Stunning gallery owner Laura Parkerson's life is turned upside down by the appearance of Jed Brodie. Not just because he's broodingly handsome...but because Jed is her late fiance's twin.
Looking at him, Laura feels butterflies. He's nothing like his twin brother--but how can she be sure she's not just bewitched by the mirror image of a man she once promised herself to?
Laura's falling in love with the forbidden brother....
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July 10, 2007
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Excerpt from The Forbidden Brother by Barbara McMahon
LAURA carefully replaced the receiver of the phone. She wanted to slam it down after first yelling at Maria Brodie to stop calling her every day in her attempts to micromanage everything. But discretion being the better part of business life, she had kept her voice calm, sharing none of her frustration with the woman on the other end of the line. Proud of her self-control, she waited until the connection had been cut before giving a discreet "Eeeek!"
The woman drove her crazy!
Not for the first time since Hugo Atkins had died, Laura wished he was still running the gallery and the one she could escalate problems to. But the buck stopped with her these days. Inheriting the small art gallery in Miragansett turned out to be a mixed blessing. Normally she loved her calling, even when dealing with difficult artists like Maria Brodie. Actually if Laura and Maria's conversation had centered around Maria's work, it would have been easier to deal with.
Instead they were involved in an ongoing battle to determine how many of Maria's son's paintings would be displayed in a public retrospective Laura had agreed to host at the gallery next month. They were in the final stages of planning, only two weeks left before the night of the opening. Laura wished Maria would let her do what she did well and go back to her painting.
She leaned back in her chair, rubbing her temples. She was getting a headache as she often did after dealing with the temperamental artist. Some of it was pure guilt. Keeping a lifechanging secret wasn't easy. At one point, Laura had expected Maria to become her mother-in-law. Now she wondered if they could have been so related and not end up killing each other one day. It was hard enough dealing with her since Jordan died. Her own emotions were in turmoil. The hurt and grief was gradually easing. Dealing with Maria kept everything to the forefront. She hoped time would heal the relationship. Once the show was over, there'd be little necessity of daily checkups by Maria. Come on July!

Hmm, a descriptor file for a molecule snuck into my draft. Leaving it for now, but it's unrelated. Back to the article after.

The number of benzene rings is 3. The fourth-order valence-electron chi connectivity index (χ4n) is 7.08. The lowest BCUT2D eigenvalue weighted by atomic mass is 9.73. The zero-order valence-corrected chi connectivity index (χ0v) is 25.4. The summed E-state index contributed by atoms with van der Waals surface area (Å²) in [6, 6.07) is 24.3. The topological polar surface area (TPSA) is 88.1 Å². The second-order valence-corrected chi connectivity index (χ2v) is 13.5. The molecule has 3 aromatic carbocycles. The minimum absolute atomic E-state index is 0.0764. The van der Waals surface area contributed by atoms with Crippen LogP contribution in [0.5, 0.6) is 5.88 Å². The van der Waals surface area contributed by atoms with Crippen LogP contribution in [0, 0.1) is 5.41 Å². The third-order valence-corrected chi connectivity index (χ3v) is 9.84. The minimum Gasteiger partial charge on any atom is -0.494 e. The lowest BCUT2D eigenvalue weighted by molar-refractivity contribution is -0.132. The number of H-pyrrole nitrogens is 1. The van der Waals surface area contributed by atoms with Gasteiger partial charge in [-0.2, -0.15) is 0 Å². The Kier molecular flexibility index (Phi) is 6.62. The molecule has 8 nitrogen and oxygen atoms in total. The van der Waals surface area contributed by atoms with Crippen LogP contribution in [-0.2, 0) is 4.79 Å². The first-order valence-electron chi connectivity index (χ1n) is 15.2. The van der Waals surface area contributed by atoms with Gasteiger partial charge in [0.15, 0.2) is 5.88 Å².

"Laura, I need you out here right away!" her assistant called from the gallery.
Heather was usually a calm and collected young woman. What caused that note of panic in her voice?
Was there an emergency? Laura rose and dashed across her small, cluttered office. Off-limits to all but closest friends or business associates, the office reflected none of the serenity and beauty of the displays in the gallery. Stacks of papers cluttered the desk. A utilitarian file cabinet sat against one wall. The furnishings were functional and serviceable, nothing fancy. Hugo had left all that to the showrooms of the gallery.
She opened the door and stepped into another world. Paintings graced the walls, discreetly illuminated by full spectrum, high tech lights. Thick carpeting muffled most sounds. Scattered artfully on free-standing pedestals were sculptures of renown. She offered metal, stone and glass objets d'art, as well as the paintings for which the gallery was known. Hugo had built the business in the historic Cape Cod town to cater to locals and tourists alike. Laura was carrying on in his footsteps.
Heather stood across the room talking to a tall man whose back was toward Laura. He wore a business suit, unusual during the casual summer months. The expression on her assistant's face was indescribable. When she spotted Laura, relief became evident. The man turned.
Laura stopped--stunned. Her heart caught in her throat. It was impossible. Before her stood Jordan Brodie! A thrill of gladness swept through her for a split second.
Then the truth hit her. This couldn't be Jordan--she'd attended his funeral three months ago.
"Laura Parkerson?" the man asked. The voice wasn't Jordan's. It sounded different, more clipped, not as lazy and teasing. The expression on his face was mingled: wariness and cynicism. Yet he looked exactly like Jordan.